Downtown’s growing literary scene was highlighted in a recent Downtown Devil article about the growing number of literary journals available for aspiring writers, photographers, and artists… and voracious readers: Write On, Downtown, Lux Undergraduate Creative Review, Superstition Review, Hayden’s Ferry Review, and Four Chambers Press.
A state Senate committee has passed a bill to reopen the Mining and Mineral Museum that closed in 2011. The proposal would transfer the stewardship of the museum from the Arizona Historical Society to the Arizona Geological Survey and allocate more than $428,000 for operation and maintenance costs in the budget year beginning July 1.
According to Channel 12 reporter Brandon Hamilton, Meet Me Downtown can best be described as a family that you don’t know until you come to downtown Phoenix. It’s a place you can walk, a place you can run, it’s a place for community, it’s a place to help local businesses. Every Monday night, starting at 5:15 p.m. at the Corner Restaurant at CityScape, people gather to get fit together while passing by sites around downtown, Roosevelt Row, Hance Park, and back.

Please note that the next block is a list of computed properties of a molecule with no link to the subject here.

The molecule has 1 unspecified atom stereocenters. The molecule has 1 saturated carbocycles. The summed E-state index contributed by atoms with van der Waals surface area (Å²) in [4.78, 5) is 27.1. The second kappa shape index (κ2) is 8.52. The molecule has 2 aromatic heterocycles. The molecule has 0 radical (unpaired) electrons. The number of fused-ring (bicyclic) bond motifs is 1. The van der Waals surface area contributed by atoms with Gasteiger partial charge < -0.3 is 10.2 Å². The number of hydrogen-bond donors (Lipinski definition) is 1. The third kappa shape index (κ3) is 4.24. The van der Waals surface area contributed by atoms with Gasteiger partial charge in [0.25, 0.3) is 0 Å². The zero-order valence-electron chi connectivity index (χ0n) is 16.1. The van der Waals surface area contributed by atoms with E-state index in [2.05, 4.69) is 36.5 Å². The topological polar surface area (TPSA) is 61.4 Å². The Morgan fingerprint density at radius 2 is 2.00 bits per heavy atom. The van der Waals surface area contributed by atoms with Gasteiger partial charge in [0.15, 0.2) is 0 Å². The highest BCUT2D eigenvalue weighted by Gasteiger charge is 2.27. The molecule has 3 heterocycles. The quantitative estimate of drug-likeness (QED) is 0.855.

There are two new fitness-related businesses in downtown Phoenix. Orangetheory Fitness will be moving into CityScape (next to the CVS) and EOS Fitness has replaced Gold’s Gym, also in CityScape. Orangetheory has been rapidly expanding across the Valley over the past few years, with more than a dozen clubs operating. Two private equity firms, Bruckmann, Rosser, Sherrill & Co. and Performance Equity Management, purchased 16 Gold’s Gym locations in Phoenix, Las Vegas, and Southern California. Six locations in Phoenix changed to EOS.
Since 2006, the Phoenix Suns and Arizona Public Service (APS) have teamed up to renovate 11 basketball courts throughout Arizona via an initiative called The Rebound Project. Their most recent renovation: a court at the Osborn Complex near 17th and Adams streets near the Suns’ arena in downtown Phoenix. Nearly 700 children live at or near the low-income complex.